Rice to Replace Donilon in the Top National Security Post: As senior director for African affairs, and then assistant secretary of state for African affairs in the Clinton administration, Susan Rice was credited with pushing for a strong U.S. response to the global AIDS epidemic. In her current role as American ambassador to the United Nations she has pushed to redouble efforts to defeat the epidemic and to recognize the rights of sexual minorities. So, at a time when the link between national security and global health is being increasingly recognized, international HIV and TB response advocates will watch Rice’s next steps with interest, as the Obama administration names her to replace outgoing national security adviser Tom Donilon. The administration also is expected to name Samantha Power, currently with the National Security Council, as Rice’s replacement at the U.N. Power, a strong voice on human rights issues, also has demonstrated insight on issues propelling global AIDS efforts, including as the author of this 2003 New Yorker Letter from South Africa,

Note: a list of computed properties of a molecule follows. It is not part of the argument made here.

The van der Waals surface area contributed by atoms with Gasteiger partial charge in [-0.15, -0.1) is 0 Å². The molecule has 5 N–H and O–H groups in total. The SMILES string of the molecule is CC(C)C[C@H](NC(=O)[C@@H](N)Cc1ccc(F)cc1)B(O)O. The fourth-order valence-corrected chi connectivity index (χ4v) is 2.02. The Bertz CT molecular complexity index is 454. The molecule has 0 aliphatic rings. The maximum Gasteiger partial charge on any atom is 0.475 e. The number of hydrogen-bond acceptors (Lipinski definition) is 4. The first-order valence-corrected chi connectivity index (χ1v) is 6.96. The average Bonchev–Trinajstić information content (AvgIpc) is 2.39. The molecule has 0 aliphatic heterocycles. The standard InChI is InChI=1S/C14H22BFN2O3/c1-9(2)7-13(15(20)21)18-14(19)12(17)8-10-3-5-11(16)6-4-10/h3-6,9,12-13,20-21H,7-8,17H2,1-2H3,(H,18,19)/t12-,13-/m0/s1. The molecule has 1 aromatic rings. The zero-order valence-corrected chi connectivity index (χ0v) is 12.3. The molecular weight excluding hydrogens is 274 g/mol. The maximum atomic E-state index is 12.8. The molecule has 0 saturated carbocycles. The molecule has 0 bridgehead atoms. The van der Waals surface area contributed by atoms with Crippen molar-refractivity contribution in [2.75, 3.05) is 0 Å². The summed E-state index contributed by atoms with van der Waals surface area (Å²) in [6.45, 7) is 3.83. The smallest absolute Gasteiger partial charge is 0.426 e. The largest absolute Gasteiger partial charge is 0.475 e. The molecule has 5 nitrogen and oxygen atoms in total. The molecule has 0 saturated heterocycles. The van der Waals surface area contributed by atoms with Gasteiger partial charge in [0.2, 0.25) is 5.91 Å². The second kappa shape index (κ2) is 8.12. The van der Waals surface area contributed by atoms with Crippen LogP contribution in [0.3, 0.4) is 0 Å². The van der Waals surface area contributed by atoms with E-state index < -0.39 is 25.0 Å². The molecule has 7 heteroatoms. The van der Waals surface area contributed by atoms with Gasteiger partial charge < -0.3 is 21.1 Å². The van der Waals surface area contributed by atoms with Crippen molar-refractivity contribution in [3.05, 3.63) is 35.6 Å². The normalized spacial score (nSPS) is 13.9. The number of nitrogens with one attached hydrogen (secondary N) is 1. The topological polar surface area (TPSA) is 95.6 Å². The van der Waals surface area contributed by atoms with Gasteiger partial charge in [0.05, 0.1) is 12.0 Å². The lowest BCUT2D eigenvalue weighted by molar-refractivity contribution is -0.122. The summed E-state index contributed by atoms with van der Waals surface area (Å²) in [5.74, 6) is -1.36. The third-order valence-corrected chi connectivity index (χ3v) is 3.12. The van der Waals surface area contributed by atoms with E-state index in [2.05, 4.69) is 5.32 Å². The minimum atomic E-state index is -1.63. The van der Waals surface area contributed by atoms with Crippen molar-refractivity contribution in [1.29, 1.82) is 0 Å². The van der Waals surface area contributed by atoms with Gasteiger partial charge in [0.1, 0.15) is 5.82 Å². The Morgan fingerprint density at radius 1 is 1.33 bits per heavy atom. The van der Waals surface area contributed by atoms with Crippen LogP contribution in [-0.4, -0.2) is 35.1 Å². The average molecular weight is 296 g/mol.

Sen. Frank Lautenberg, “one of the Senate’s great champions for public health”: Global health advocates, including Global AIDS Coordinator Amb. Eric Goosby, are recognizing the legacy of Sen. Frank Lautenberg (D-NJ), who died Monday at 89. The five-term Senator remained dedicated to a just and effective global health response throughout his legislative career, celebrating International Women’s Day in 2012 by calling for the permanent repeal of the “Global Gag Rule.”
Michael Riggs, leaving “millions of lives who will never know” of, but were saved by his efforts to expand the United States response to HIV, tuberculosis and malaria in some of the most impoverished places on earth, died at 42 on May 24. A former policy adviser to Rep. Barbara Lee (D-Calif.), he helped build the legislative responses that became the Global Fund to Fight AIDS, Tuberculosis and Malaria, as well as PEPFAR. He continued his global health advocacy with the World Health Organization, The Robert F. Kennedy Center, and was a co-founder of the Global AIDS Alliance in 2001. “Michael Riggs had a giant heart and a clear vision for justice that transformed the global response to HIV/AIDS and brought health to millions of people around the world,” Paul Zeitz, of Act V The End of AIDS, and co-founder of the Global AIDS Alliance said Wednesday. “Michael is and always will be a beacon of inspiration and hope for those fighting for health justice around the world.” In Washington, DC, a memorial celebration of his life will take place from 6:30 to 8:30 p.m. Thursday, June 13 at Buboys and Poets.